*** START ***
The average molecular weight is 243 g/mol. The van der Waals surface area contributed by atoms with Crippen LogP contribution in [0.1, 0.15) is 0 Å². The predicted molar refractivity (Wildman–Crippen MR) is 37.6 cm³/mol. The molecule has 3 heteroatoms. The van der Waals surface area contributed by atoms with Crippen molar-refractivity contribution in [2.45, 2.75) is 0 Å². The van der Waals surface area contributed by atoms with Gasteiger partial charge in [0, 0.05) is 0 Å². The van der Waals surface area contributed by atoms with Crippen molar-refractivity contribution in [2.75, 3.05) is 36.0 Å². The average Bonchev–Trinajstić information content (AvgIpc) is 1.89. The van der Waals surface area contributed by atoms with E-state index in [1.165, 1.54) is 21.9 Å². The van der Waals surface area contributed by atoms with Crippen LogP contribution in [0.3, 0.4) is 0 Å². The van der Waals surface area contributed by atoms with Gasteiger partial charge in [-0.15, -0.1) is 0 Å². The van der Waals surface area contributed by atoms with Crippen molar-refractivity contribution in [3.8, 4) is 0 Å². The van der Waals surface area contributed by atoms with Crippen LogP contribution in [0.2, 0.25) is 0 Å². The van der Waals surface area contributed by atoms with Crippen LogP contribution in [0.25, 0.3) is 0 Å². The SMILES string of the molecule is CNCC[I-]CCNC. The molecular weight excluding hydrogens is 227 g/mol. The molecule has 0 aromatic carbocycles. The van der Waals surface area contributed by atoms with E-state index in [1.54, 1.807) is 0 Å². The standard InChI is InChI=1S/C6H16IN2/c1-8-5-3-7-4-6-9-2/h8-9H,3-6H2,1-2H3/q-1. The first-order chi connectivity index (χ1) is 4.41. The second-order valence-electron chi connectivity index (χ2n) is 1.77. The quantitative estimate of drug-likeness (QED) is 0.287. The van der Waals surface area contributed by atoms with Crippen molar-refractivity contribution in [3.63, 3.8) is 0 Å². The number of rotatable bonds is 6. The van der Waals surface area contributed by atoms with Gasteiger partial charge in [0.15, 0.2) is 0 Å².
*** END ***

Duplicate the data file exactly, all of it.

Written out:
The average molecular weight is 243 g/mol. The van der Waals surface area contributed by atoms with Crippen LogP contribution in [0.1, 0.15) is 0 Å². The predicted molar refractivity (Wildman–Crippen MR) is 37.6 cm³/mol. The molecule has 3 heteroatoms. The van der Waals surface area contributed by atoms with Crippen molar-refractivity contribution in [2.45, 2.75) is 0 Å². The van der Waals surface area contributed by atoms with Gasteiger partial charge in [0, 0.05) is 0 Å². The van der Waals surface area contributed by atoms with Crippen molar-refractivity contribution in [2.75, 3.05) is 36.0 Å². The average Bonchev–Trinajstić information content (AvgIpc) is 1.89. The van der Waals surface area contributed by atoms with E-state index in [1.165, 1.54) is 21.9 Å². The van der Waals surface area contributed by atoms with Crippen LogP contribution in [0.3, 0.4) is 0 Å². The van der Waals surface area contributed by atoms with Gasteiger partial charge in [-0.15, -0.1) is 0 Å². The van der Waals surface area contributed by atoms with Crippen molar-refractivity contribution in [3.8, 4) is 0 Å². The van der Waals surface area contributed by atoms with Crippen LogP contribution in [0.2, 0.25) is 0 Å². The van der Waals surface area contributed by atoms with Crippen LogP contribution in [0.25, 0.3) is 0 Å². The SMILES string of the molecule is CNCC[I-]CCNC. The molecular weight excluding hydrogens is 227 g/mol. The molecule has 0 aromatic carbocycles. The van der Waals surface area contributed by atoms with E-state index in [1.54, 1.807) is 0 Å². The standard InChI is InChI=1S/C6H16IN2/c1-8-5-3-7-4-6-9-2/h8-9H,3-6H2,1-2H3/q-1. The first-order chi connectivity index (χ1) is 4.41. The second-order valence-electron chi connectivity index (χ2n) is 1.77. The quantitative estimate of drug-likeness (QED) is 0.287. The van der Waals surface area contributed by atoms with Crippen molar-refractivity contribution in [3.63, 3.8) is 0 Å². The number of rotatable bonds is 6. The van der Waals surface area contributed by atoms with Gasteiger partial charge in [0.15, 0.2) is 0 Å².